Newsweek

Newsweek is a weekly news magazine covering current events and politics in America. Newsweek magazine is published by Newsweek, Inc. and is headquartered in New York, N.Y. It has been published since 1933 and is currently owned by Sidney Harman. Newsweek covers national news and is the second largest weekly news magazine in the United States, behind Time Magazine. Newsweek was founded in 1933 as News-Week by Thomas J.C. Martyn, a former foreign Time magazine editor. At that time, the magazine cost 10 cents a copy and $4 per year. The name changed to Newsweek in 1937 and it merged with Raymond Moley's weekly magazine, Today. Moley was a member of Franklin D. Roosevelt's "Brain Trust" and to distinguish itself from its competition, Time, which had a similar format, Newsweek carved a reputation for itself as being more liberal and serious in tone. It was the first to assign writer by-lines for its editorial columns. The Washington Post Company bought the magazine in 1961 and its liberal publisher, Katharine Graham, continued to set the publication apart from its two main competitors (Time and U.S. News & World Report). Starting in 2008, the company went through massive restructuring and suffered a reported 50 percent in subscriber rate loss in one year and $28 million in revenue in 2009. The magazine was sold to stereo pioneer Sidney Harman, who is husband to California Congresswoman Jane Harman, in August 2010. Newsweek's editor Jon Meacham's resignation from the magazine coincided with the sale. 52 percent of the readership are men and 47 percent are women. The average age of readers is 52 and 88 percent have either attended or graduated from college. The average personal income of its readers is $99,792.In the 1950s, Newsweek became a leader in in-depth reporting of racial diversity and in the 1960s, under then-editor Osborn Elliott, it became a voice for advocacy journalism, where subjective political positions are countebalanced with facts. In August 1976, Newsweek reported that federal investigators had enough evidence to prove that former Teamsters Union boss James Hoffa was strangled to death July 30, 1974, the day he disappeared outside a suburban Detroit restaurant. The article further reported that the murder was planned and executed outside Michigan. In 1998, Newsweek killed a story about White House intern Monica Lewinsky's sexual relationship with President Bill Clinton. The story broke on news aggregate website, the Drudge Report, which reported that Newsweek's reporter, Michael Isikoff, had gathered enough evidence from sources to publish the story and name Lewinsky, when at the last minute the magazine decided to pull it. Newsweek eventually published the story after the Drudge Report made it public. The magazine is reknowned for its investigative war reporting, most recently in Iraq and Afghanistan. Daniel Klaidman is the Managing Editor.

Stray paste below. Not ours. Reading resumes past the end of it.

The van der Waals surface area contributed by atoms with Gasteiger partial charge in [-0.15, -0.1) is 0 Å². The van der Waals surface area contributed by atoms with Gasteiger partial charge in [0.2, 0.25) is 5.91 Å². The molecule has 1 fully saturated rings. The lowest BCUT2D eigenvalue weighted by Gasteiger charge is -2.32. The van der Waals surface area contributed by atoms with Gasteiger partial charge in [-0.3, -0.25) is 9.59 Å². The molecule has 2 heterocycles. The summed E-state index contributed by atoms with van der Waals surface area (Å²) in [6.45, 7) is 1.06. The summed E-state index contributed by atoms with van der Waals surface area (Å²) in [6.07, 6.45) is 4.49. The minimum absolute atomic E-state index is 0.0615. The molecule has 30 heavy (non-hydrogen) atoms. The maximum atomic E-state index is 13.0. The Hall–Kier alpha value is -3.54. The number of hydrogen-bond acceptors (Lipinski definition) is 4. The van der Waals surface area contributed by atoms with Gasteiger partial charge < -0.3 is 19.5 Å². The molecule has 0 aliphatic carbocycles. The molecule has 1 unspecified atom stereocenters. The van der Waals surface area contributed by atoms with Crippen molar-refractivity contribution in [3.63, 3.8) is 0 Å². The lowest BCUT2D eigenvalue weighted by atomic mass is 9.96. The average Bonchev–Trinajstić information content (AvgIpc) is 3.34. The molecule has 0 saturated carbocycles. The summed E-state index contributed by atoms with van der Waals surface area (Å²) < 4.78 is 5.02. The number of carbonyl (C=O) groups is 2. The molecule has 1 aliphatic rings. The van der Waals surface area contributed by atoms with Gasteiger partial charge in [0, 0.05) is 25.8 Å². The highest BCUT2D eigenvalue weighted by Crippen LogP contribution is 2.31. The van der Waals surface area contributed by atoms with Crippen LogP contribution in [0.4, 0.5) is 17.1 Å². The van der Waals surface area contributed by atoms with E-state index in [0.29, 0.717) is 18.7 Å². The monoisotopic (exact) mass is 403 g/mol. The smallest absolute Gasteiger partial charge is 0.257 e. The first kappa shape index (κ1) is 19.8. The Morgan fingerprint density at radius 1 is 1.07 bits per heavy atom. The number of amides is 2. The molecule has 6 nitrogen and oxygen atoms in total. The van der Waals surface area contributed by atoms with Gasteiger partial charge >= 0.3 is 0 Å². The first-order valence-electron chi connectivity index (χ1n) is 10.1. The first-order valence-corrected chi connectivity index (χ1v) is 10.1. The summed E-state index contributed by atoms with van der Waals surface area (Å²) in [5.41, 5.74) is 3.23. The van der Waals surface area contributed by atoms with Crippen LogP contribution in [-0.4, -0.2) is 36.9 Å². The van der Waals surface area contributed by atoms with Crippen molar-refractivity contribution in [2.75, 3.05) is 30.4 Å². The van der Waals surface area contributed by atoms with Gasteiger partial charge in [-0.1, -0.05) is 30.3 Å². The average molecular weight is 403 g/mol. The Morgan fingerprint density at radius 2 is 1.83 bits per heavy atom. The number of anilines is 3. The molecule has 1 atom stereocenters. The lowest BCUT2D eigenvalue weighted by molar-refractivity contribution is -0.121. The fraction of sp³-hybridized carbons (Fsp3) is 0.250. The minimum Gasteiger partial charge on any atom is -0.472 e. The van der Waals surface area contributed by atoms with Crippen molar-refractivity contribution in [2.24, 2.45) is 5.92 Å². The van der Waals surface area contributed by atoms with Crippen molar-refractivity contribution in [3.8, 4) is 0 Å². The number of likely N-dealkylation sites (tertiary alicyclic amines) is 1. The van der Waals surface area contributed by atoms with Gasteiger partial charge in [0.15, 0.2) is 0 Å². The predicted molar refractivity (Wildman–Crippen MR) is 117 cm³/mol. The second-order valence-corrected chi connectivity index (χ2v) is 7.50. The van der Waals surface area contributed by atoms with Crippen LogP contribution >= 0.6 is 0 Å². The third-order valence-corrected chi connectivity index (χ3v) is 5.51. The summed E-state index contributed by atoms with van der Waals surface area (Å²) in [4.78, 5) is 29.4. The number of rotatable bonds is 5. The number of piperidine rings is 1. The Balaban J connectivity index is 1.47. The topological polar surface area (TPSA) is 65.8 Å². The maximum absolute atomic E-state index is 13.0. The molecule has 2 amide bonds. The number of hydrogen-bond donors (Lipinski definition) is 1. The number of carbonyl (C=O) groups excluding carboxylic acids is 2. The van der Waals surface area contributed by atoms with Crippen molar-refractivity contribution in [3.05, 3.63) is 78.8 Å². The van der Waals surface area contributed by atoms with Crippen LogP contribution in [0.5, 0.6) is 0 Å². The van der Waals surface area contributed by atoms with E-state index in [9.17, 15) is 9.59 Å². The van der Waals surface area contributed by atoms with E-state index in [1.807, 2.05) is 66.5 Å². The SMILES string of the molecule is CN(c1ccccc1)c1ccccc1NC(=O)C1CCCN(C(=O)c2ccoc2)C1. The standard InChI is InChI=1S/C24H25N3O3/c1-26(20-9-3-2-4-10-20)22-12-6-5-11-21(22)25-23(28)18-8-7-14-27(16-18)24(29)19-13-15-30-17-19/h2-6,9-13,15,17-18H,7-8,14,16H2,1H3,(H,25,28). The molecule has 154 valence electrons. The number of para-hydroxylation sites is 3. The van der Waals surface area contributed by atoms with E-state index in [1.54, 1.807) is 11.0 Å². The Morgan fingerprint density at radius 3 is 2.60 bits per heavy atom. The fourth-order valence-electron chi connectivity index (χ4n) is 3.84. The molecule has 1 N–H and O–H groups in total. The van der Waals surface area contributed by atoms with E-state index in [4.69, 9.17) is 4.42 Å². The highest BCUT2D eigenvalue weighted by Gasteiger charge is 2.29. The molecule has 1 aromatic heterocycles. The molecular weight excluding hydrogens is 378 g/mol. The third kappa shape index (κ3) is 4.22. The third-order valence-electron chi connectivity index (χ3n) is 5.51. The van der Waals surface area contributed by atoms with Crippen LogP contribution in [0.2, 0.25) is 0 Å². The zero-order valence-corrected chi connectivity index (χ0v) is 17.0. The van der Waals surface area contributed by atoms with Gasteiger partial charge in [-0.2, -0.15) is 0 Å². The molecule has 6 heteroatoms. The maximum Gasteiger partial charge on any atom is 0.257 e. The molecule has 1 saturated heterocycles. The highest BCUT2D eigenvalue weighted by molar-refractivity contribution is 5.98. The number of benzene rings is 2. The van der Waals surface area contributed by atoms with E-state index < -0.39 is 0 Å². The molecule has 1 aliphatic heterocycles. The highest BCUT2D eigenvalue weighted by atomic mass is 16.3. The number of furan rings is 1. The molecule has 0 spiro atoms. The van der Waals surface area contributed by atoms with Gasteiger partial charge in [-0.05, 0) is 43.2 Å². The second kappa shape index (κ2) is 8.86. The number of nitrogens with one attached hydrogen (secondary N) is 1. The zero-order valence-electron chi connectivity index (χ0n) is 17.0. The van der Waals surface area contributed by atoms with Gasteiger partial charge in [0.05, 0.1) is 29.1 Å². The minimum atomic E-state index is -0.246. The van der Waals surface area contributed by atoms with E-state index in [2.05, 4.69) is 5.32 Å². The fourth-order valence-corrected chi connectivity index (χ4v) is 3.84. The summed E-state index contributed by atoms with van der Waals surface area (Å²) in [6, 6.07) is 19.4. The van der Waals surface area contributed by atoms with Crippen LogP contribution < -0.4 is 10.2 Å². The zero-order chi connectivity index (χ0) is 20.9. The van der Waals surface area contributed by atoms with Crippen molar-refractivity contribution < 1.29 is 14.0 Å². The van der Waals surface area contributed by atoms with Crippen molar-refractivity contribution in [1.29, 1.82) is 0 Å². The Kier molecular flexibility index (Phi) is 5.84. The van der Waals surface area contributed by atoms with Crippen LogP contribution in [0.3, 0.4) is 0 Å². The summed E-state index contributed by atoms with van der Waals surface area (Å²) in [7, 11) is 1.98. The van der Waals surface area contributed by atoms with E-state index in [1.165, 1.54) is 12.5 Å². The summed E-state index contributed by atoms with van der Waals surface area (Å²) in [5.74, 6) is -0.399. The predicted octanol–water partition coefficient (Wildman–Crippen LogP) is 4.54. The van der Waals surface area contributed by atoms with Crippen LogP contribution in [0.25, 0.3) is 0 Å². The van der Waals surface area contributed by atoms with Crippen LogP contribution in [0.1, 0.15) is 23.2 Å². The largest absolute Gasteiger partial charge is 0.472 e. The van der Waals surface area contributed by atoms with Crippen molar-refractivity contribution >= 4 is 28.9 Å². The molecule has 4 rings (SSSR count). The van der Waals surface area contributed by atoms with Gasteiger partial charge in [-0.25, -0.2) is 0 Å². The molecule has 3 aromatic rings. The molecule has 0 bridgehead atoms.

Articles from Vol. 132, No. 9, August 31

America Goes on Guard
The home front: The threat of terrorism is real. But the country is far from defenseless. The american peo- ple need to know ... we will be targeted," declared national- security adviser Sandy Berger last week. But cops across the land already were...
A Pileup of Problems
Gore's future: The vice president has to contend with Clinton's weaknesses, and his own. Most Americans would not want to be held responsible for the sexual misconduct of their bosses, and luckily for Al Gore, they don't seem inclined to hold the vice...
At Long Last, Love
Courtney and Hole are back with 'Celebrity Skin.' The big surprise? It won't offend anybody. As an ardent courtney love detractor, I've followed her doings with a bizarre fascination slightly less than that of a stalker. Courtney has a 10-page Versace...
A Writer's Long Shot Comes In
Steven Crist buys the struggling Racing Form It was one of those semi-witty slumming expeditions favored by members of the college humor magazine The Harvard Lampoon. They'd flee the spires of Cambridge for the nether regions of Revere, Mass., to join...
Bombing Backlash
Horrified by the Omagh attack, old enemies unite in the push for peace--and hatred for the Real IRA As a champion of militant Irish nationalism, Bernadette Sands-McKevitt has built on the legend of her famous brother, Bobby Sands, who died during a...
Bugged by Y2K?
Investors wonder what to do about their stocks, just in case the millennium bites Is this an asteroid or what? will it crash into the planet or burn out before impact? No, not President Clinton's Monica story, but the other favorite focus of incendiary...